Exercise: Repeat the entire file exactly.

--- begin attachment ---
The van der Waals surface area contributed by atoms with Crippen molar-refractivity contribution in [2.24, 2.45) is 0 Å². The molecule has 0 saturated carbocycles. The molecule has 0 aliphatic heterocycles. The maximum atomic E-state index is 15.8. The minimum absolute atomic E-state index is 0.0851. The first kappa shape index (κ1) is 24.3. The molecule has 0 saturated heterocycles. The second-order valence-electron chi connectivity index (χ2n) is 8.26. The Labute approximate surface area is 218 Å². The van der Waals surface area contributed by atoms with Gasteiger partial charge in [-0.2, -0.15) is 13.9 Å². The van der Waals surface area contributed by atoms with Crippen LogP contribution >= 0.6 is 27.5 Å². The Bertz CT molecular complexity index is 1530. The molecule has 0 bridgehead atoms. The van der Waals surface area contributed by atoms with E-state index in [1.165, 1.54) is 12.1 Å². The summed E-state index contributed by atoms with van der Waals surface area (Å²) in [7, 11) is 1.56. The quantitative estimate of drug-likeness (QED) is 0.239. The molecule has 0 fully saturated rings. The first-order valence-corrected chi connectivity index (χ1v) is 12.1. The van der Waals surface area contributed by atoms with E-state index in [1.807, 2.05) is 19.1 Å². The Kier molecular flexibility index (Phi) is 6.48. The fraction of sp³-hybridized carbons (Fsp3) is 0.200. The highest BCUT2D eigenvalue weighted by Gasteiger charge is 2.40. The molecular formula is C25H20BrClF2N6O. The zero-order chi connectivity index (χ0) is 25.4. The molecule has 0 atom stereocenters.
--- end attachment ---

The van der Waals surface area contributed by atoms with Crippen molar-refractivity contribution in [2.24, 2.45) is 0 Å². The molecule has 0 saturated carbocycles. The molecule has 0 aliphatic heterocycles. The maximum atomic E-state index is 15.8. The minimum absolute atomic E-state index is 0.0851. The first kappa shape index (κ1) is 24.3. The molecule has 0 saturated heterocycles. The second-order valence-electron chi connectivity index (χ2n) is 8.26. The Labute approximate surface area is 218 Å². The van der Waals surface area contributed by atoms with Gasteiger partial charge in [-0.2, -0.15) is 13.9 Å². The van der Waals surface area contributed by atoms with Crippen LogP contribution >= 0.6 is 27.5 Å². The Bertz CT molecular complexity index is 1530. The molecule has 0 bridgehead atoms. The van der Waals surface area contributed by atoms with E-state index in [1.165, 1.54) is 12.1 Å². The summed E-state index contributed by atoms with van der Waals surface area (Å²) in [7, 11) is 1.56. The quantitative estimate of drug-likeness (QED) is 0.239. The molecule has 0 fully saturated rings. The first-order valence-corrected chi connectivity index (χ1v) is 12.1. The van der Waals surface area contributed by atoms with E-state index in [1.807, 2.05) is 19.1 Å². The Kier molecular flexibility index (Phi) is 6.48. The fraction of sp³-hybridized carbons (Fsp3) is 0.200. The highest BCUT2D eigenvalue weighted by Gasteiger charge is 2.40. The molecular formula is C25H20BrClF2N6O. The zero-order chi connectivity index (χ0) is 25.4. The molecule has 0 atom stereocenters.